I have fond memories of the mangle… and the peggy tub and posser… helping my great grandmother feed the sodden clothes through the heavy rollers on washday and seeing them come out as flattened and hard lumps of cloth. I must have been very small at the time. My own first washing machine after my marriage also had a mangle… but that one was electric, and almost museum-worthy even then! They didn’t do synthetics or knitwear much good, but they were brilliant for cottons and linens.
My mother used to have a little table top mangle when I was small. We lived in married quarters, the top flat of a big old house on Tunbridge Road when my father stationed in Maidstone. I recall the place vividly, small though I was. My bedroom was tiny, the bed in an alcove and the walls covered in Disney cartoons my mother had painted. The kitchen at the top of the stairs also served as the bathroom, with the bath tucked away in one corner, with a big, hinged lid. My mother still tells of how I tried to bathe the kitten and the inevitable mayhem that resulted when I wanted to put it, tail first, through the rollers of the mangle… I do not recall this incident myself… I do recall Mum in the bath eating radishes for some reason…
I remember, too, my mother rowing me down the Medway and feeding the swans there. And one Christmas party on the base that was given for the servicemen’s children. I remember too searching the garden for Archibald Henry when he disappeared and my grief when the tortoise could not be found. He had gone AWOL. That was probably my first taste of the emotional mangle.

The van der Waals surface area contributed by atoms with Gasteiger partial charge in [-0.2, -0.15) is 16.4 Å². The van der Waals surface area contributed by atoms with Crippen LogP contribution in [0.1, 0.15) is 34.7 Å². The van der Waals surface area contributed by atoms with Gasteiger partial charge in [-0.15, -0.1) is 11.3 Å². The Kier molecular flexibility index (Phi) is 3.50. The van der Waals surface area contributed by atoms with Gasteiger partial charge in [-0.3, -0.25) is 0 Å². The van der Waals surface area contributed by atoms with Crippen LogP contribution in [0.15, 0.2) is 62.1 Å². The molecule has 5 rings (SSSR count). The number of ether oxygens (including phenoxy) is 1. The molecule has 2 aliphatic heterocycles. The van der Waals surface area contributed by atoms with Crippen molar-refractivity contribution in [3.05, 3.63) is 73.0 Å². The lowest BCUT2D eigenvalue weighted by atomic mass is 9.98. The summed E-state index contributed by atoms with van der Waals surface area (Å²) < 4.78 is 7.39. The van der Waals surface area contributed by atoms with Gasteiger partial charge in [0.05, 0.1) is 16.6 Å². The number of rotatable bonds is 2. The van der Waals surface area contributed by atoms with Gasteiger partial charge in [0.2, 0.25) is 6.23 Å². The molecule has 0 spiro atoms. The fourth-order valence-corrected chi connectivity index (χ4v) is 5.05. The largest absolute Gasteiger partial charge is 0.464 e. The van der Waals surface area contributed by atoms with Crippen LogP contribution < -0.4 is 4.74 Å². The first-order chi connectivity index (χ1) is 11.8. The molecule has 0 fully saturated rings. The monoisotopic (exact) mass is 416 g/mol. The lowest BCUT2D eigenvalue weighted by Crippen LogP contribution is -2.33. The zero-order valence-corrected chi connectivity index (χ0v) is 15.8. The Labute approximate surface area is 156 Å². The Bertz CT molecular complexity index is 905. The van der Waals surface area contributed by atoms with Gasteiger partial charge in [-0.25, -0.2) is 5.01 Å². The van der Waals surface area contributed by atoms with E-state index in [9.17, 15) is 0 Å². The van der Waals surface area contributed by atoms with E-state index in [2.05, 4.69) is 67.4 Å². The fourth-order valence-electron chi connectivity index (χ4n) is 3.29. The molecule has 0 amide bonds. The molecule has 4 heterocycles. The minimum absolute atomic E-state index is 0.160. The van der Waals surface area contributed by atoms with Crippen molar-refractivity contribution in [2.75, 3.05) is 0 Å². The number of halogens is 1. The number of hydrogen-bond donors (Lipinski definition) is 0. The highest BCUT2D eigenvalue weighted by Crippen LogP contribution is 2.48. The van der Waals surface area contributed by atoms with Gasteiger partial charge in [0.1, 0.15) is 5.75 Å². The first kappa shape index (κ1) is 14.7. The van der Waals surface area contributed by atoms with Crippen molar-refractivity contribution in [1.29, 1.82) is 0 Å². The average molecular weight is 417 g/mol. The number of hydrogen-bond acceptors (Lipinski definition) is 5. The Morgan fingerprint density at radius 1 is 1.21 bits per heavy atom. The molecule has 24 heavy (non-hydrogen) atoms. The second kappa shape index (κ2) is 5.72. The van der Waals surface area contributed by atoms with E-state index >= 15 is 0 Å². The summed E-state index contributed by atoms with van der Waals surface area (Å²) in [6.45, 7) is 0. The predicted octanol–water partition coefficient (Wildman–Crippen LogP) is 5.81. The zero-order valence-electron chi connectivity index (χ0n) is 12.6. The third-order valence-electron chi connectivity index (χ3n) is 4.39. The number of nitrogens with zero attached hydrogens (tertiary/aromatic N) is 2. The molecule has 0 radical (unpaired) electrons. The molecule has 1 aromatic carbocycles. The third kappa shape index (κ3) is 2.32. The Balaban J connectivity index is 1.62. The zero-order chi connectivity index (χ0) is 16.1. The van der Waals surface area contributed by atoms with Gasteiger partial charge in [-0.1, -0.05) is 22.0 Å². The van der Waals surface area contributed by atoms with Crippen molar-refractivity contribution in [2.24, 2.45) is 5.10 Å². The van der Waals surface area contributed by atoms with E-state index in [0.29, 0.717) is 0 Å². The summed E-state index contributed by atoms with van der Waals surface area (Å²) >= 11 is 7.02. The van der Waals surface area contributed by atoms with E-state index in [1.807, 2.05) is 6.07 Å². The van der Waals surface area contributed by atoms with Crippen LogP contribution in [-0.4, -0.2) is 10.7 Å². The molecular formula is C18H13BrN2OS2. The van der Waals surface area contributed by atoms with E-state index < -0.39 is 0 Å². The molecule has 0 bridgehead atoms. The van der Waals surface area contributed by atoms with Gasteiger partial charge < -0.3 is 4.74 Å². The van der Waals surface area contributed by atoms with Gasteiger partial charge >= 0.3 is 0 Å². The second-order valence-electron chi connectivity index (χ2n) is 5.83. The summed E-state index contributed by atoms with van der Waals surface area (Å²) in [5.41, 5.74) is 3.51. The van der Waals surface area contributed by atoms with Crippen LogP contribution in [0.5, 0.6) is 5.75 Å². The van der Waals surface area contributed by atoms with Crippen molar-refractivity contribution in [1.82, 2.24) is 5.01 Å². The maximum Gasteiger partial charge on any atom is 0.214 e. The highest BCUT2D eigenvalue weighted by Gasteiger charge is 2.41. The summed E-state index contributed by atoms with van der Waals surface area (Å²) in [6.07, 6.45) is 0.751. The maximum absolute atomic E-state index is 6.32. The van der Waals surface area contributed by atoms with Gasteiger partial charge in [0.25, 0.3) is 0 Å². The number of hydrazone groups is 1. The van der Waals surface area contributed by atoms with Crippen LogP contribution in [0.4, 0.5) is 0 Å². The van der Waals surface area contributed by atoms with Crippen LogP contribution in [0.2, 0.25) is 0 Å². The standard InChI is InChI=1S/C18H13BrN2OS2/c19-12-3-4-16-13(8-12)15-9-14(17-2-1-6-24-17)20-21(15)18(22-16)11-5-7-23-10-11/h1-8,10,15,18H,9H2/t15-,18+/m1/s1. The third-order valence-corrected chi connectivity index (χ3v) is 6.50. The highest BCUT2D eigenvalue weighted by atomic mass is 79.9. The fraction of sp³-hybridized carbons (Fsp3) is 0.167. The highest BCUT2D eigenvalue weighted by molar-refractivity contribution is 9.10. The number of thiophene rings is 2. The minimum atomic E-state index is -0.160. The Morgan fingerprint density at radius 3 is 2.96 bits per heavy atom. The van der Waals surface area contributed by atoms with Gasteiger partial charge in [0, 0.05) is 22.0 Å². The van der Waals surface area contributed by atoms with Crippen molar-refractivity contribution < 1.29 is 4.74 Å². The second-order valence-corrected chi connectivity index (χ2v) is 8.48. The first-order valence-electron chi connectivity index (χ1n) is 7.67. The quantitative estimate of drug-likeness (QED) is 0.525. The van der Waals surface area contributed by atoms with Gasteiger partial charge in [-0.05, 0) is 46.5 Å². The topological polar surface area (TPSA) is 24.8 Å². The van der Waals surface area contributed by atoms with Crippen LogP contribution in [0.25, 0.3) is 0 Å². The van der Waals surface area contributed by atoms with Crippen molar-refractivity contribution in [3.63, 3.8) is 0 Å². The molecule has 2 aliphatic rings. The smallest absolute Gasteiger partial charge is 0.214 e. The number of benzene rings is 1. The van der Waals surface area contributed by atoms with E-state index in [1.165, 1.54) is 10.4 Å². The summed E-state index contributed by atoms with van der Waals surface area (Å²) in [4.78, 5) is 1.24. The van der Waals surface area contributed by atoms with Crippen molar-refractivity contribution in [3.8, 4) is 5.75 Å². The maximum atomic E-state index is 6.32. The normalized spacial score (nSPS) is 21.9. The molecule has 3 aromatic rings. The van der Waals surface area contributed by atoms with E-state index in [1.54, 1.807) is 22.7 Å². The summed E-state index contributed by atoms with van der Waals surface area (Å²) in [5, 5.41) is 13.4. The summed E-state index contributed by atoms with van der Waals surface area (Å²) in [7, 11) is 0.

That mangle, of course, gets all of us at some point.
Life has a way of dropping bombshells every so often… large ones and seemingly small, that upheave our emotions and stability and shake our worlds. Things build up within us over time, besmirched, mired by life and habit, and though being plunged in the dolly tub and pummelled by the posser may not be pleasant, it does get things pretty effectively cleaned up. The mangle still lies in wait and every so often I know I will go through it again. But I also know I will emerge, well wrung, at the other side and, like the laundry, just need time to air before I will be fresh and ready for use again. Even though I may still need to be run over with a hot iron to smooth me back into shape.
We do not launder our linens in order to torture them but to care for them and so that they can be useful for longer… but our care is greater for the things we treasure, that hold meaning and beauty for us. Life, I think, has a lot in common with laundry. Not in spite of the life we have known but because of it, we are who we are. Not a thing could be changed from our past for us to be who we are now. And at the end of the process, we will neither be more, nor less, ourselves. The fabric of our lives may show the odd stain or moth-hole, a patch of darning or a bit of fraying round the edges. But we will remain. Clean, pressed and fit for Purpose.